Moderator | Meeting the Challenge Summit: Diversity in Dermatology Clinical Trials
Donald A. Glass II, MD, PhD, FAAD is an Associate Professor in the Department of Dermatology at the University of Texas Southwestern Medical Center, in Dallas, Texas. Originally from the Bahamas, Dr. Glass enrolled in the Medical Scientist Training Program at Baylor College of Medicine (BCM) in 1998. He received his PhD from BCM in 2005 from the Department of Human Genetics where he studied the role of Canonical Wnt Signaling in Bone Regulation. He received his MD from BCM in 2006 and completed his transitional year internship at Cambridge Hospital in Massachusetts in 2008. Dr. Glass completed his residency training in Dermatology and a postdoctoral fellowship in the McDermott Center (with Dr. Helen Hobbs and Dr. Jonathan Cohen) at the University of Texas Southwestern Medical Center. He is board-certified by the American Board of Dermatology. He is the Immediate Past President of the Skin of Color Society.
Dr. Glass’ main research interest is in understanding how keloids (exuberant scarring of the skin) occur and in finding the genes that predispose people to develop keloids. Keloids occur disproportionately more often in skin of color, and the ability to develop keloids can be inherited within families. Dr. Glass is compiling a registry of individuals as well as families affected by keloids in order to collect samples and information to study keloids further. His other research interest is identifying genes that cause rare skin disorders. Dr. Glass practices general dermatology and has an interest in genetic skin disorders. He is the 2011 Skin of Color Society Research Award Winner for his research, “Uncovering the Genetic Causes of Keloid Formation.”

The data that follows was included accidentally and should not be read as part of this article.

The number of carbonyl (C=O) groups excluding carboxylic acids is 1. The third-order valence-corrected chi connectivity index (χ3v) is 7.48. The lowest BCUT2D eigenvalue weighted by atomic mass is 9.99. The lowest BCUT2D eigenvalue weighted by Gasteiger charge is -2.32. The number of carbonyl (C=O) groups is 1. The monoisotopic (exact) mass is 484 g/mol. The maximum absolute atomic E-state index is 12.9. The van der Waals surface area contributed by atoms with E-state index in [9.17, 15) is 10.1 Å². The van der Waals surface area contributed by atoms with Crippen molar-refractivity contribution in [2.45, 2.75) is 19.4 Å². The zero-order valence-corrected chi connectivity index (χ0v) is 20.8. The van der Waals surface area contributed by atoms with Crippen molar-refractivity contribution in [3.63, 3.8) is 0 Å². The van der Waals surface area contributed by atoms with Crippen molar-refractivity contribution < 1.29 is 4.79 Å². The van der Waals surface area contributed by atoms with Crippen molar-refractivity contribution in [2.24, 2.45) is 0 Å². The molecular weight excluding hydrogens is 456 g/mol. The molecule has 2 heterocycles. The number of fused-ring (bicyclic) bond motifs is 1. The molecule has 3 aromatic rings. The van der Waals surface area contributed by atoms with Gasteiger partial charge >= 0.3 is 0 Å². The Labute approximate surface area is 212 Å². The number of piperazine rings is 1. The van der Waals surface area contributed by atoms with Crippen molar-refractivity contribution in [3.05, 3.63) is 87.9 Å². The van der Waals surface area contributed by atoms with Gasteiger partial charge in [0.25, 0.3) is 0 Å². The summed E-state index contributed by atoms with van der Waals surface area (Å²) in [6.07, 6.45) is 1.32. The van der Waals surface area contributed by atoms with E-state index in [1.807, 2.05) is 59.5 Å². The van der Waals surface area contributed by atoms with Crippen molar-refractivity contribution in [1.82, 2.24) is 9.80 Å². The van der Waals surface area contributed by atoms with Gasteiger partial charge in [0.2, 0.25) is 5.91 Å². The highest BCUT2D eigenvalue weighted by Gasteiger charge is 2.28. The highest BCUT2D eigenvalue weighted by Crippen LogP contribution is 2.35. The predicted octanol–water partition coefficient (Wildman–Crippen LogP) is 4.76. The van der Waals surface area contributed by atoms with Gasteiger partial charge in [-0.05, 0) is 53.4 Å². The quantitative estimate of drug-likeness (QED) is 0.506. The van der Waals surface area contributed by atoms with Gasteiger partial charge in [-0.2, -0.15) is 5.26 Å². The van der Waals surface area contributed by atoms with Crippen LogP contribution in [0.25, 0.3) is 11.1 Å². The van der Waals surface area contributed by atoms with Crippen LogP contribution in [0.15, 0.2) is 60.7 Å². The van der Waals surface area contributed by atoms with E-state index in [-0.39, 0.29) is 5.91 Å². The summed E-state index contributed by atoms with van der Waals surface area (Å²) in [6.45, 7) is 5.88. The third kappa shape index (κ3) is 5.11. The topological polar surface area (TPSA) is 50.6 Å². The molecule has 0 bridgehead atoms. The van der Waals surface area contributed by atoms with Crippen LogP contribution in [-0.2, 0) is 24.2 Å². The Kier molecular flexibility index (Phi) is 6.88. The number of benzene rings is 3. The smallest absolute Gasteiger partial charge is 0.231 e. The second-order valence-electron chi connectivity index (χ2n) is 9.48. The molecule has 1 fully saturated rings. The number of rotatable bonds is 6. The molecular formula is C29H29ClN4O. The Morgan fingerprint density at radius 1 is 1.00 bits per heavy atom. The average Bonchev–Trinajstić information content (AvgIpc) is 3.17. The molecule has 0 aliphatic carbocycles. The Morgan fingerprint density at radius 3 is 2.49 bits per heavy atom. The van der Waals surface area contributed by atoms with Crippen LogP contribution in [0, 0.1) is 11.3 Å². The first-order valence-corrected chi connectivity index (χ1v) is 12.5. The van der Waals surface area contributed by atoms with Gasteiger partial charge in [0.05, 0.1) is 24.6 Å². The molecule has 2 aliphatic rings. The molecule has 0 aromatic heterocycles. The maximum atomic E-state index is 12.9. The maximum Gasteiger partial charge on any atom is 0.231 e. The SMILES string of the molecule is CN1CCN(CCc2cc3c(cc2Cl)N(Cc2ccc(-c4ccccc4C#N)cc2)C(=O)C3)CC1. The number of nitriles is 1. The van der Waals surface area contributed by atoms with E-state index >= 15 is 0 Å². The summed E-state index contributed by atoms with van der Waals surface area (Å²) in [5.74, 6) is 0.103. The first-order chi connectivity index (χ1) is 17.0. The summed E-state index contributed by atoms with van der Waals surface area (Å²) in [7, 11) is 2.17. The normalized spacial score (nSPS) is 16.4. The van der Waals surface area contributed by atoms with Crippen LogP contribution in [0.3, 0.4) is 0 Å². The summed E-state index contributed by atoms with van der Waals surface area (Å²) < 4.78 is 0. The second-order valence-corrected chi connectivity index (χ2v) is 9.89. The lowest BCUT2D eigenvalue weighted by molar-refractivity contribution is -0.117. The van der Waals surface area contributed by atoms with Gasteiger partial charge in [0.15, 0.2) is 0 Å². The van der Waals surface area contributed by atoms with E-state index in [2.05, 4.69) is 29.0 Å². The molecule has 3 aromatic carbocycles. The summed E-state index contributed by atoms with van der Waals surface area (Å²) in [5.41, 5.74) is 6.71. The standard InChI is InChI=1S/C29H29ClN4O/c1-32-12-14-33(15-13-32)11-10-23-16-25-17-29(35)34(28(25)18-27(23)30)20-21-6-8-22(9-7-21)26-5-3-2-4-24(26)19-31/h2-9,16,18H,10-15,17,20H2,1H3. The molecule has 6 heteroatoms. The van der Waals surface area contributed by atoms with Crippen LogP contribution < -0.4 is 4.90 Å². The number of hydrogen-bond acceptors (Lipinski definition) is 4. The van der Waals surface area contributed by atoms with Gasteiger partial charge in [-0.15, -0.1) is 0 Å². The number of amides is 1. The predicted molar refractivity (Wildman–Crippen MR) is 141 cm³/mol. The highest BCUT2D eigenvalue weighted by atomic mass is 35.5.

Click here for more information on the Valeant Research Award.
Read published peer-reviewed articles written your by Skin of Color Society members
Did You Know
Skin of color patients comprise the majority in California, New Mexico and Texas…and soon will be the majority in Arizona, Nevada, Georgia, New York and Florida.
By 2042, more than 50% of the US population will have skin of color.